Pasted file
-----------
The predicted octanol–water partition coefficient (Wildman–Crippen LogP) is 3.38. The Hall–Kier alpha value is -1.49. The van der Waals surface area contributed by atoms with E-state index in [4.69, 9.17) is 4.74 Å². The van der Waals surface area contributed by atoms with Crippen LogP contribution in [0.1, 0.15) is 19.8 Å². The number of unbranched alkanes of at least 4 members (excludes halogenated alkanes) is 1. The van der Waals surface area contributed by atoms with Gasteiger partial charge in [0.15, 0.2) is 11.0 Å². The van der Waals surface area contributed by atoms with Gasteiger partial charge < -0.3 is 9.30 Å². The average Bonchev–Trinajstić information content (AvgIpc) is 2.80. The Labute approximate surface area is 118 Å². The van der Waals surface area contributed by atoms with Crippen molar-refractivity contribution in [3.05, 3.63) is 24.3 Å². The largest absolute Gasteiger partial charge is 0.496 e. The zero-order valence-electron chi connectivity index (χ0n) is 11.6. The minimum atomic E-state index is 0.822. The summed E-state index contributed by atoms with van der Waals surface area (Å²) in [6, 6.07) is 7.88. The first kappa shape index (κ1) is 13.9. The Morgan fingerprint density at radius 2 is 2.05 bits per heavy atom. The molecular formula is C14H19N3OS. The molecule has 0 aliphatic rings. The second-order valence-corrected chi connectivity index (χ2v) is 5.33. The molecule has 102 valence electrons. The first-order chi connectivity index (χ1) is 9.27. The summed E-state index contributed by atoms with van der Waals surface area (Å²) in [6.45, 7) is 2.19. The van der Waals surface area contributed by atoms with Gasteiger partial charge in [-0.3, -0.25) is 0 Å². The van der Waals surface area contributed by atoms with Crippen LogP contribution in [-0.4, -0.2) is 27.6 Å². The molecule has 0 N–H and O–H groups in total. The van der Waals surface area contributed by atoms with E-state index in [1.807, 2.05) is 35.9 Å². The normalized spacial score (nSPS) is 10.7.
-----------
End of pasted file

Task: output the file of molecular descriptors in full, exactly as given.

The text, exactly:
The predicted octanol–water partition coefficient (Wildman–Crippen LogP) is 3.38. The Hall–Kier alpha value is -1.49. The van der Waals surface area contributed by atoms with E-state index in [4.69, 9.17) is 4.74 Å². The van der Waals surface area contributed by atoms with Crippen LogP contribution in [0.1, 0.15) is 19.8 Å². The number of unbranched alkanes of at least 4 members (excludes halogenated alkanes) is 1. The van der Waals surface area contributed by atoms with Gasteiger partial charge in [0.15, 0.2) is 11.0 Å². The van der Waals surface area contributed by atoms with Gasteiger partial charge < -0.3 is 9.30 Å². The average Bonchev–Trinajstić information content (AvgIpc) is 2.80. The Labute approximate surface area is 118 Å². The van der Waals surface area contributed by atoms with Crippen molar-refractivity contribution in [3.05, 3.63) is 24.3 Å². The largest absolute Gasteiger partial charge is 0.496 e. The zero-order valence-electron chi connectivity index (χ0n) is 11.6. The minimum atomic E-state index is 0.822. The summed E-state index contributed by atoms with van der Waals surface area (Å²) in [6, 6.07) is 7.88. The first kappa shape index (κ1) is 13.9. The Morgan fingerprint density at radius 2 is 2.05 bits per heavy atom. The molecular formula is C14H19N3OS. The molecule has 0 aliphatic rings. The second-order valence-corrected chi connectivity index (χ2v) is 5.33. The molecule has 102 valence electrons. The first-order chi connectivity index (χ1) is 9.27. The summed E-state index contributed by atoms with van der Waals surface area (Å²) in [6.45, 7) is 2.19. The van der Waals surface area contributed by atoms with Gasteiger partial charge in [-0.3, -0.25) is 0 Å². The van der Waals surface area contributed by atoms with Crippen LogP contribution in [-0.4, -0.2) is 27.6 Å². The molecule has 0 N–H and O–H groups in total. The van der Waals surface area contributed by atoms with E-state index in [1.807, 2.05) is 35.9 Å². The normalized spacial score (nSPS) is 10.7.